Statement Analysis®

Did Governor Andrew Cuomo sexually harass women?

This month, two woman accused New York Governor Andrew Cuomo of sexually harassing them. In December 2020, Lindsey Boylan tweeted that Governor Cuomo had made some unwanted comments towards her. In February 2021, she gave a more detailed statement about what happened. She said that in October 2017 while flying with Governor Cuomo and his entourage, the Governor, who was seated facing her, made the comment, "Let's play strip poker."

In 2018, Boylan accepted a position as Deputy Secretary for Economic Development and Special Advisor to Governor Cuomo. One day that year, she was in Governor's Cuomo's office updating him on economic and infrastructure projects. As she got up to leave his office, the Governor stepped in front of her and kissed her on the lips. In September 2018, Boylan submitted her resignation.

On February 27, 2021, former aide to Governor Cuomo Charlotte Bennett claimed the Governor asked her if she was monogamous and if she had ever been with an older man.

On February 28, 2021, Governor Cuomo responded to the allegations by releasing the following statement/apology.

"Questions have been raised about some of my past interactions with people in the office. I never intended to offend anyone or cause any harm. I spend most of my life at work and colleagues are often also personal friends."

This is most likely a truthful statement. The Governor does not want to "offend anyone or cause any harm." If his "past interactions" included being flirtatious, he was probably hoping the women would respond in kind.

"At work, sometimes I think I am being playful and make jokes that I think are funny. I do, on occasion, tease people in what I think is a good natured way. I do it in public and in private. You have seen me do it at briefings hundreds of times. I have teased people about their personal lives, their relationships, about getting married or not getting married. I mean no offense and only attempt to add some levity and banter to what is a very serious business."

This too is probably a truthful statement. The Governor likes to joke around and means "no offense."

"I now understand that my interactions may have been insensitive or too personal and that some of my comments, given my position, made others feel in ways I never intended. I acknowledge some of the things I have said have been misinterpreted as an unwanted flirtation. To the extent anyone felt that way, I am truly sorry about that."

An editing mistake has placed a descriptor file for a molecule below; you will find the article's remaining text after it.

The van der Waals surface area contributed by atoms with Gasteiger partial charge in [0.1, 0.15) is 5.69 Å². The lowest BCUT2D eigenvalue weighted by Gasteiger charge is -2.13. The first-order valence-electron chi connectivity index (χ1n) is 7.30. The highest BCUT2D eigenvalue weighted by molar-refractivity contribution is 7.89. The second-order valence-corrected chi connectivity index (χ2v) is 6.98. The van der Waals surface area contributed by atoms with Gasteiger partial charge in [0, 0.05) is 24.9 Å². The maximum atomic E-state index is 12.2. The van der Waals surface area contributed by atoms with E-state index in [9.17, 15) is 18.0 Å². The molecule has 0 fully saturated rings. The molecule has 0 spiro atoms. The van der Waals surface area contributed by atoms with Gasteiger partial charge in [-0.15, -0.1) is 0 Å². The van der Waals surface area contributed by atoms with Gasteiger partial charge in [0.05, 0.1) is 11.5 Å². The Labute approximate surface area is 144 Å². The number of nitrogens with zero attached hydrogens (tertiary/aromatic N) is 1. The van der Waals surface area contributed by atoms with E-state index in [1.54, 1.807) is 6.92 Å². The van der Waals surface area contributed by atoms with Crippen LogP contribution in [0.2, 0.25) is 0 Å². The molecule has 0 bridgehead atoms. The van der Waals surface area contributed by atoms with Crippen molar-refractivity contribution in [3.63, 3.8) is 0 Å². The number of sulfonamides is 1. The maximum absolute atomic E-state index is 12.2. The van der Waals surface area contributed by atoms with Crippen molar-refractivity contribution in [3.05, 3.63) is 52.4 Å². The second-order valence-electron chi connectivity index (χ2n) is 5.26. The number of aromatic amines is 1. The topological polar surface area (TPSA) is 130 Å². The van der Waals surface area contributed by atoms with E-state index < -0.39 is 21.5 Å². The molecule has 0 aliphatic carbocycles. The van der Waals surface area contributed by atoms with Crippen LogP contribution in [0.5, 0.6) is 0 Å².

The Governor said, "Things I have said have been misinterpreted as an unwanted flirtation." I cannot figure out exactly what the Governor is saying. Had he said, "Things I have said have been misinterpreted as flirtation," I can understand what he is conveying. He has said things women thought were flirtatious but it was not his intention to be flirtatious. However, the Governor described it as "unwanted flirtation." There were women who viewed things he said as unwanted flirtation. He said this was a misinterpretation. Does that mean it was a wanted flirtation but they misinterpreted as an unwanted flirtation? This sentence, as well as the entire statement, is poorly worded.

Also, notice he is talking about "things I have said." Not, things he has done.

To be clear, I never inappropriately touched anybody and I never propositioned anybody and I never intended to make anyone feel uncomfortable, but these are allegations that New Yorkers deserve answers to. That's why I have asked for an outside, independent review that looks at these allegations.

The phrase, "To be clear" is used for emphasis. This is similar to saying, "Honest to God" or "To tell the truth" which indicates deception about 50 percent of the time.

In a denial, the first thing we look for is did the person deny the act? The allegations are inappropriate kissing, asking to play strip poker and asking someone if she was monogamous and ever been with an older man. The Governor does not deny these specific acts. He only talks in general terms.

Another thing we look for in some denials is to whom is the denial directed towards? The Governor used the generic pronouns "anybody" and "anyone." Some might say he is covering the bases in the event he offended someone who has not spoken about it. However, in a good denial, he would have mentioned these two women who have spoken up by name.

The word "never" in a denial often weakens the denial. This is because the word "never" means "not ever." When a person uses the word "never," he is talking about his entire lifetime. When a person talks about his entire lifetime, he is not addressing the specific issue at hand. Saying, "I haven't," is a better denial.

The Governor said, "I never inappropriately touched anybody." Most people view the word "touched" as placing your hands on someone. Most people do not equate the word "touched" with kissing someone.

Separately, my office has heard anecdotally that some people have reached out to Ms. Bennett to express displeasure about her coming forward. My message to anyone doing that is you have misjudged what matters to me and my administration and you should stop now - period."

In the statements I have read from Lindsey Boylan and Charlotte Bennett, they appear to be telling the truth. Governor Cuomo's poor denial appears to back them up.

Return to the In The News page

Return to the Famous Cases page